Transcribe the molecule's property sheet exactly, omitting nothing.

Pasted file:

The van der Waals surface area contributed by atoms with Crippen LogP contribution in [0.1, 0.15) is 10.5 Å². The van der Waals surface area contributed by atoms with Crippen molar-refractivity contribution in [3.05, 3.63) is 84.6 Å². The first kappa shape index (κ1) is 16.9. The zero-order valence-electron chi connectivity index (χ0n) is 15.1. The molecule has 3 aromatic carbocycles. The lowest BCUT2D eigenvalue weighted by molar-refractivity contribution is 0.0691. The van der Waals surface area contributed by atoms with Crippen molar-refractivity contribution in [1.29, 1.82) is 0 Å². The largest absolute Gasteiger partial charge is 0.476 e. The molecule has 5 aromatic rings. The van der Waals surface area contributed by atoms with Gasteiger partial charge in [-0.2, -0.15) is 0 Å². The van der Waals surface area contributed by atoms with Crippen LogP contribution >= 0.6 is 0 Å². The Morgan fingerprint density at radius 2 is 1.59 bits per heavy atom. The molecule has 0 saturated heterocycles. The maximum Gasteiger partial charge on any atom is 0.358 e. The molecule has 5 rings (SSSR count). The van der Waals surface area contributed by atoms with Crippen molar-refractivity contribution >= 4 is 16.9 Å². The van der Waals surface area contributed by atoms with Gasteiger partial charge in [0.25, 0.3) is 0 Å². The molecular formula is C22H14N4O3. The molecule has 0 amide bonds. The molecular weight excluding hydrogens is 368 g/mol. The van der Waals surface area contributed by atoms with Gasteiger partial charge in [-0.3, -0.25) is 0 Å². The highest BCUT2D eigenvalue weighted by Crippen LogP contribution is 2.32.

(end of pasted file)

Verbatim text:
The van der Waals surface area contributed by atoms with Crippen LogP contribution in [0.1, 0.15) is 10.5 Å². The van der Waals surface area contributed by atoms with Crippen molar-refractivity contribution in [3.05, 3.63) is 84.6 Å². The first kappa shape index (κ1) is 16.9. The zero-order valence-electron chi connectivity index (χ0n) is 15.1. The molecule has 3 aromatic carbocycles. The lowest BCUT2D eigenvalue weighted by molar-refractivity contribution is 0.0691. The van der Waals surface area contributed by atoms with Crippen molar-refractivity contribution in [1.29, 1.82) is 0 Å². The largest absolute Gasteiger partial charge is 0.476 e. The molecule has 5 aromatic rings. The van der Waals surface area contributed by atoms with Gasteiger partial charge in [-0.2, -0.15) is 0 Å². The van der Waals surface area contributed by atoms with Crippen LogP contribution >= 0.6 is 0 Å². The Morgan fingerprint density at radius 2 is 1.59 bits per heavy atom. The molecule has 0 saturated heterocycles. The maximum Gasteiger partial charge on any atom is 0.358 e. The molecule has 5 rings (SSSR count). The van der Waals surface area contributed by atoms with Crippen molar-refractivity contribution >= 4 is 16.9 Å². The van der Waals surface area contributed by atoms with Gasteiger partial charge in [0.25, 0.3) is 0 Å². The molecular formula is C22H14N4O3. The molecule has 0 amide bonds. The molecular weight excluding hydrogens is 368 g/mol. The van der Waals surface area contributed by atoms with Gasteiger partial charge in [-0.3, -0.25) is 0 Å². The highest BCUT2D eigenvalue weighted by Crippen LogP contribution is 2.32.